Office Space » Coworking 2.0: Collaboration Meets Privacy in the Workplace

Coworking 2.0: Collaboration Meets Privacy in the Workplace

Coworking 2.0: Collaboration Meets Privacy in the Workplace
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Last year marked the 50th anniversary of the cubicle, and while few people dispute the impact this workplace wonder has had on office design and culture, most agree that cubicles have come to symbolize the old way of doing business.

Today, companies have transitioned to more open floor plans designed to foster creativity and collaboration among employees. In fact, open offices accounted for 70 percent of workplaces in a 2010 survey conducted by the International Management Facility Association.

But as the novelty of open-plan offices has worn off, their negative qualities have started to emerge, including:

  • Lower productivity: As reported by the New Yorker, research has shown that people who work in open offices experience higher levels of stress and lower levels of concentration and motivation. One study found that clerical workers who were exposed to open-office noise for at least three hours had increased levels of epinephrine (also known as adrenaline), a hormone associated with the fight-or-flight response. Other researchers have found that exposure to noise in the workplace can make it difficult for workers to do everything from recalling information to doing simple arithmetic. In other words, open offices not only reduce the amount of work that gets done, but also the quality of the work when employees have a difficult time focusing on the task at hand.
  • More sick days: A study of more than 2,400 workers in Denmark found that people who work in two-person offices took 50 percent more sick leave than those in single-person offices. The number was even higher – 63 percent – for individuals who worked in fully open offices. A separate study cited by the Wall Street Journal found there was “a significant association with office type” with respect to short-term sick leave, defined as missing one week or less of work.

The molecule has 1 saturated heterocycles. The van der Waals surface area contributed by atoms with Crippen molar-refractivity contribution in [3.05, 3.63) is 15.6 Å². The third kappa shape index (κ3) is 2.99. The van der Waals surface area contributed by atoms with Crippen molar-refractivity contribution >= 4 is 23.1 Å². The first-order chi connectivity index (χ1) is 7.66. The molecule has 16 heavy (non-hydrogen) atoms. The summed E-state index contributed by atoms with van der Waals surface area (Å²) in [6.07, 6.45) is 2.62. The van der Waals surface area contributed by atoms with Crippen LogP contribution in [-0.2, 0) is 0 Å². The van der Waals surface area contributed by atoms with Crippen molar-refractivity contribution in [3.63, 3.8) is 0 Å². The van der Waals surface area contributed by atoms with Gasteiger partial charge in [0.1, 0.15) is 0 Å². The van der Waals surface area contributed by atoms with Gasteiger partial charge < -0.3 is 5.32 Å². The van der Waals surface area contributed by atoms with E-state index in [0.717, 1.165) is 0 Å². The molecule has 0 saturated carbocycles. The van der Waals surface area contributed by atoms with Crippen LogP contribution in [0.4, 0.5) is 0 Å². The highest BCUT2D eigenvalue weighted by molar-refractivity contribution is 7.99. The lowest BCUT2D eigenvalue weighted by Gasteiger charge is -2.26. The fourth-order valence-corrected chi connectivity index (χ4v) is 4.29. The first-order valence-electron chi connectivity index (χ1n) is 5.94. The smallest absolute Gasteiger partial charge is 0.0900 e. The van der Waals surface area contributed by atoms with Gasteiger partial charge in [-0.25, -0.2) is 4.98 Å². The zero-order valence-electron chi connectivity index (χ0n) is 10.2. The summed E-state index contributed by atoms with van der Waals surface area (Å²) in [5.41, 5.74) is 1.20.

• Deflated morale: The inability to control one’s professional environment can lead to feelings of helplessness in the workplace, according to research cited by the New Yorker. Another study that included businesses ranging from a Midwest auto supplier to a Southwest telecom firm found employees who were unable to control the look and feel of their office, including adjustable settings like temperature and lighting, reported lower levels of job satisfaction.

“Whether they have their own office or lease space in a coworking or shared office center, businesses of all sizes are finding the problems created by open floor plans often outweigh the benefits,” said Ron Bockstahler, CEO of Chicago-based Amata Office Solutions. “This realization has created a need for a hybrid office model that facilitates teamwork without sacrificing employee privacy.”

The ideal floor plan, which Amata has implemented at its own shared office centers in downtown Chicago, is an office model consisting of three key elements:

  1. Collaborative common areas: Workplaces should offer a variety of common areas that are equipped for meetings and more casual gatherings. “Today’s workers want variety – conference and lunch rooms, or something as informal as a seating area with a couch and a couple of armchairs,” said Bockstahler. “All of these spaces should be designed with the employee in mind. Are there surfaces for them to work on? Internet access? Outlets for their cell phones, tablets and computers? If it isn’t functional, it isn’t really serving a purpose.”
  1. Team rooms and/or individual offices: Whether they’re assigned or simply available on an as-needed basis, quiet spaces like huddle rooms and phone booths give workers the privacy they need for calls, one-on-one meetings, and tasks that require a high level of focus without taking up an entire conference room. “With open workrooms, it’s all coworking, all the time,” said Bockstahler. “Many open-plan offices offer a handful of meeting rooms, but there’s no guarantee these will be available when employees need to use them. Rather than one big room with row after row of tables, it’s better to offer at least some private office space that can accommodate individual or small-group work.”
  1. Conversation-friendly corridors: Some of the best insights and ideas come from chance encounters with colleagues or, in the case of a shared office, employees of other businesses that operate out of the same center, so workplaces should be designed to maximize these interactions. “Just because people work in their own offices doesn’t mean they have to be shut off from the world,” said Bockstahler. “A circular or rectangular layout is one way to achieve this, as it avoids dead-end hallways that workers might not pass through if their offices are located elsewhere. It’s also important to scatter amenities throughout a workplace so employees aren’t walking by the same offices or workstations each day.”

The implementation of these elements creates a workplace that offers the same level of collaboration as an open office while simultaneously eliminating the headaches caused by offices that took the open-plan concept too far, according to Amata. “After seeing workers spend decades isolated in cubicles, companies were eager to knock down literal and figurative walls between employees without stopping to think about the long-term effect it might have on morale and productivity,” said Bockstahler. “This new office model gives employees the best of both worlds – private space in a collaborative environment – and provides workspaces that are better suited to meet the needs of today’s increasingly mobile workforce.”